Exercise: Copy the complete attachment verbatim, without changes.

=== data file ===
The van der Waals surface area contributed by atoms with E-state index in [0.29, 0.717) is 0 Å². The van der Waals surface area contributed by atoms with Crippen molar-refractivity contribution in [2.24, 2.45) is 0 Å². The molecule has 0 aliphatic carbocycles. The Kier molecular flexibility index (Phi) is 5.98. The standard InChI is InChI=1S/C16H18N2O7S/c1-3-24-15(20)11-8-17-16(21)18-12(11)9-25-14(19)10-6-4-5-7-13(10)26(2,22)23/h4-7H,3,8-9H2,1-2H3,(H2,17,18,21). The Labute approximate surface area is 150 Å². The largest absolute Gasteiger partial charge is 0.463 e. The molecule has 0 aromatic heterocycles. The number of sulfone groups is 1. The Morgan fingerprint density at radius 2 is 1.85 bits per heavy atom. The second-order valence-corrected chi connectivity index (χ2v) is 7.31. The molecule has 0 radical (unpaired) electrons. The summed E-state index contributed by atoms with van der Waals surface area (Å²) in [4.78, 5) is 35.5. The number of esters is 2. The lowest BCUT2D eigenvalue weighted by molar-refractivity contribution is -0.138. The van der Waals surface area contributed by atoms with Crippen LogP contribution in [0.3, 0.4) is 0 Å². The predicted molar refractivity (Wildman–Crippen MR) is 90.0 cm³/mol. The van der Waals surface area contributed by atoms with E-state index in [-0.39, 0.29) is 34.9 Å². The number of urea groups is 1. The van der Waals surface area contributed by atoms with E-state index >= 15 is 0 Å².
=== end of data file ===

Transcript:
The van der Waals surface area contributed by atoms with E-state index in [0.29, 0.717) is 0 Å². The van der Waals surface area contributed by atoms with Crippen molar-refractivity contribution in [2.24, 2.45) is 0 Å². The molecule has 0 aliphatic carbocycles. The Kier molecular flexibility index (Phi) is 5.98. The standard InChI is InChI=1S/C16H18N2O7S/c1-3-24-15(20)11-8-17-16(21)18-12(11)9-25-14(19)10-6-4-5-7-13(10)26(2,22)23/h4-7H,3,8-9H2,1-2H3,(H2,17,18,21). The Labute approximate surface area is 150 Å². The largest absolute Gasteiger partial charge is 0.463 e. The molecule has 0 aromatic heterocycles. The number of sulfone groups is 1. The Morgan fingerprint density at radius 2 is 1.85 bits per heavy atom. The second-order valence-corrected chi connectivity index (χ2v) is 7.31. The molecule has 0 radical (unpaired) electrons. The summed E-state index contributed by atoms with van der Waals surface area (Å²) in [4.78, 5) is 35.5. The number of esters is 2. The lowest BCUT2D eigenvalue weighted by molar-refractivity contribution is -0.138. The van der Waals surface area contributed by atoms with Crippen LogP contribution in [0.3, 0.4) is 0 Å². The predicted molar refractivity (Wildman–Crippen MR) is 90.0 cm³/mol. The van der Waals surface area contributed by atoms with E-state index in [-0.39, 0.29) is 34.9 Å². The number of urea groups is 1. The van der Waals surface area contributed by atoms with E-state index >= 15 is 0 Å².